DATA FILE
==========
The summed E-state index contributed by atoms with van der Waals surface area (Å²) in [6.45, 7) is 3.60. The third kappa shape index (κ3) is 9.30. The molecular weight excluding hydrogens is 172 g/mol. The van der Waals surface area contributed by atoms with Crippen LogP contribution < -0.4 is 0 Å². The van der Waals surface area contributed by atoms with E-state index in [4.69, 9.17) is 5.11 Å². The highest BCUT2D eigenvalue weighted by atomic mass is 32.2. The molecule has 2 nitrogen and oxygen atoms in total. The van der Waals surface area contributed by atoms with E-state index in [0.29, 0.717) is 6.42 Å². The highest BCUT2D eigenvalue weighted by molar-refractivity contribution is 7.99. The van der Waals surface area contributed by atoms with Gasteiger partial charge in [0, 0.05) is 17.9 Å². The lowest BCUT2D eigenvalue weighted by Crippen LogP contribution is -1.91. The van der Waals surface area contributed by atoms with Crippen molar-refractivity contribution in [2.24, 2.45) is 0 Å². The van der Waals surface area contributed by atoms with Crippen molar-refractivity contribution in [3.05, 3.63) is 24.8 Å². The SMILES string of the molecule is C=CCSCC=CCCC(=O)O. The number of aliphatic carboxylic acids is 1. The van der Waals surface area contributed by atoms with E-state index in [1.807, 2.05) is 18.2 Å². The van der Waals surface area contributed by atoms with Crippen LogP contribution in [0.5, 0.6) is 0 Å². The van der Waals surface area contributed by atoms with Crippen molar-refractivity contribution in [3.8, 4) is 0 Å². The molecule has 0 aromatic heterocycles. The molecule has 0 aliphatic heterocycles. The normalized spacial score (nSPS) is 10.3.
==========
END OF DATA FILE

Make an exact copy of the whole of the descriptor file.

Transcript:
The summed E-state index contributed by atoms with van der Waals surface area (Å²) in [6.45, 7) is 3.60. The third kappa shape index (κ3) is 9.30. The molecular weight excluding hydrogens is 172 g/mol. The van der Waals surface area contributed by atoms with Crippen LogP contribution < -0.4 is 0 Å². The van der Waals surface area contributed by atoms with E-state index in [4.69, 9.17) is 5.11 Å². The highest BCUT2D eigenvalue weighted by atomic mass is 32.2. The molecule has 2 nitrogen and oxygen atoms in total. The van der Waals surface area contributed by atoms with E-state index in [0.29, 0.717) is 6.42 Å². The highest BCUT2D eigenvalue weighted by molar-refractivity contribution is 7.99. The van der Waals surface area contributed by atoms with Gasteiger partial charge in [0, 0.05) is 17.9 Å². The lowest BCUT2D eigenvalue weighted by Crippen LogP contribution is -1.91. The van der Waals surface area contributed by atoms with Crippen molar-refractivity contribution in [2.24, 2.45) is 0 Å². The van der Waals surface area contributed by atoms with Crippen molar-refractivity contribution in [3.05, 3.63) is 24.8 Å². The SMILES string of the molecule is C=CCSCC=CCCC(=O)O. The number of aliphatic carboxylic acids is 1. The van der Waals surface area contributed by atoms with E-state index in [1.807, 2.05) is 18.2 Å². The van der Waals surface area contributed by atoms with Crippen LogP contribution in [0.5, 0.6) is 0 Å². The van der Waals surface area contributed by atoms with Crippen molar-refractivity contribution in [3.8, 4) is 0 Å². The molecule has 0 aromatic heterocycles. The molecule has 0 aliphatic heterocycles. The normalized spacial score (nSPS) is 10.3.